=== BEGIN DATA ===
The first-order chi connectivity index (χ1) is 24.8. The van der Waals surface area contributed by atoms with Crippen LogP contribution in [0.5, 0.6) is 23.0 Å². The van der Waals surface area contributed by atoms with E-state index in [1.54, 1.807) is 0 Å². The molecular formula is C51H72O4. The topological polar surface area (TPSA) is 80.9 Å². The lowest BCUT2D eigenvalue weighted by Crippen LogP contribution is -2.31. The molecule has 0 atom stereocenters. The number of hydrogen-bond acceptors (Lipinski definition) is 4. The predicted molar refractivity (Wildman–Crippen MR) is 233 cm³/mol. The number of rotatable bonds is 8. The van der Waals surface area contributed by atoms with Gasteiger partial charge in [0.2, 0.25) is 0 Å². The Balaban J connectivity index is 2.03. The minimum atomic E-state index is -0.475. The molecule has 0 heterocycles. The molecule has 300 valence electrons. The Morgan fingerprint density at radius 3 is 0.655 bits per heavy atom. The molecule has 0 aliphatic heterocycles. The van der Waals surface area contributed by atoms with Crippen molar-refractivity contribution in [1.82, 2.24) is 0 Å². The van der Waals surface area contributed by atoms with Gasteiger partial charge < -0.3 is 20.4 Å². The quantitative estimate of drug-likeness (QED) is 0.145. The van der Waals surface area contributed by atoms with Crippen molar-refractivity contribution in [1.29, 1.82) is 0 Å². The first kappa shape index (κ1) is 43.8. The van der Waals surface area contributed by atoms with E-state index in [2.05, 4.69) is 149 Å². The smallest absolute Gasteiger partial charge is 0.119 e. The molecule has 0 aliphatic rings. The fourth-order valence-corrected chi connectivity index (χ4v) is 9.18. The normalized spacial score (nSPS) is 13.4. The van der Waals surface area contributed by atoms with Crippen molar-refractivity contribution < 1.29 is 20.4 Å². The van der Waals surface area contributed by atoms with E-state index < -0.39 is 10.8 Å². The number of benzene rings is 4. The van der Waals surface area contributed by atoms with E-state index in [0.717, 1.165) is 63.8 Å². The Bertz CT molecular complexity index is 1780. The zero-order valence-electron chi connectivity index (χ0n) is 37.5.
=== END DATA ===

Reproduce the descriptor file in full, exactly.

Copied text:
The first-order chi connectivity index (χ1) is 24.8. The van der Waals surface area contributed by atoms with Crippen LogP contribution in [0.5, 0.6) is 23.0 Å². The van der Waals surface area contributed by atoms with E-state index in [1.54, 1.807) is 0 Å². The molecular formula is C51H72O4. The topological polar surface area (TPSA) is 80.9 Å². The lowest BCUT2D eigenvalue weighted by Crippen LogP contribution is -2.31. The molecule has 0 atom stereocenters. The number of hydrogen-bond acceptors (Lipinski definition) is 4. The predicted molar refractivity (Wildman–Crippen MR) is 233 cm³/mol. The number of rotatable bonds is 8. The van der Waals surface area contributed by atoms with Gasteiger partial charge in [0.2, 0.25) is 0 Å². The Balaban J connectivity index is 2.03. The minimum atomic E-state index is -0.475. The molecule has 0 heterocycles. The molecule has 300 valence electrons. The Morgan fingerprint density at radius 3 is 0.655 bits per heavy atom. The molecule has 0 aliphatic heterocycles. The van der Waals surface area contributed by atoms with Crippen molar-refractivity contribution in [1.82, 2.24) is 0 Å². The van der Waals surface area contributed by atoms with Gasteiger partial charge < -0.3 is 20.4 Å². The quantitative estimate of drug-likeness (QED) is 0.145. The van der Waals surface area contributed by atoms with Crippen molar-refractivity contribution in [1.29, 1.82) is 0 Å². The first kappa shape index (κ1) is 43.8. The van der Waals surface area contributed by atoms with E-state index in [2.05, 4.69) is 149 Å². The smallest absolute Gasteiger partial charge is 0.119 e. The molecule has 0 aliphatic rings. The fourth-order valence-corrected chi connectivity index (χ4v) is 9.18. The normalized spacial score (nSPS) is 13.4. The van der Waals surface area contributed by atoms with Crippen molar-refractivity contribution < 1.29 is 20.4 Å². The van der Waals surface area contributed by atoms with E-state index < -0.39 is 10.8 Å². The number of benzene rings is 4. The van der Waals surface area contributed by atoms with E-state index in [0.717, 1.165) is 63.8 Å². The Bertz CT molecular complexity index is 1780. The zero-order valence-electron chi connectivity index (χ0n) is 37.5.